At least six people are dead with thousands evacuated as slow-moving Tropical Storm Gamma pummeled Mexico’s Yucatan Peninsula with near-hurricane force winds and drenching rain Sunday. Four of the deaths, including two children, occurred when a landslide buried their home. Gamma intensified rapidly as it approached the coast of the coastal state of Quintana Roo. It is the 24th named storm of the Atlantic hurricane season. Climate change — caused by burning fossil fuels like gas, oil, and coal — makes tropical storms and hurricanes worse. It is also making rapidly intensifying storms more common and may be linked to storms moving more slowly — leading to increased damage and rainfall as the storms stall over a given area for longer periods of time.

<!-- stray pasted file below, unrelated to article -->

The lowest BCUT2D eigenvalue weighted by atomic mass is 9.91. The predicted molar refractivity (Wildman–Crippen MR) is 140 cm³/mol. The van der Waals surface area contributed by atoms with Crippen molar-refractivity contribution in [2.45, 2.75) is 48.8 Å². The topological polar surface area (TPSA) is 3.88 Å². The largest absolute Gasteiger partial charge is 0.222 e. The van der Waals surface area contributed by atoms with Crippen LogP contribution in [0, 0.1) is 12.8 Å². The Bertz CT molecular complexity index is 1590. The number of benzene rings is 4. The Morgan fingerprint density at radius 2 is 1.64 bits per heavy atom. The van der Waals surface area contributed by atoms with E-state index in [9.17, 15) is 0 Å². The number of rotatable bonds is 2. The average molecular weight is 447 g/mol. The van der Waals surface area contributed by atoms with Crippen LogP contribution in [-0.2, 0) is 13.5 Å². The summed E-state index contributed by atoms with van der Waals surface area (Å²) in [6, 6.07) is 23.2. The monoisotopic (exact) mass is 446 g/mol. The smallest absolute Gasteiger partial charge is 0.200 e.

Meanwhile, a storm labeled Potential Tropical Cyclone 26 is currently south of Jamaica. The storm is expected to strengthen into Hurricane Delta. Forecasters predict it will hit multiple Caribbean nations before making landfall along the northern Gulf Coast late this week. (Gamma: AP, Weather Channel, Washington Post $, Bloomberg $, Yale Climate Connections; PTC26/Delta: CNN, Weather Channel, Yale Climate Connections; Climate signals Background: Hurricanes; 2020 Atlantic Hurricane Season)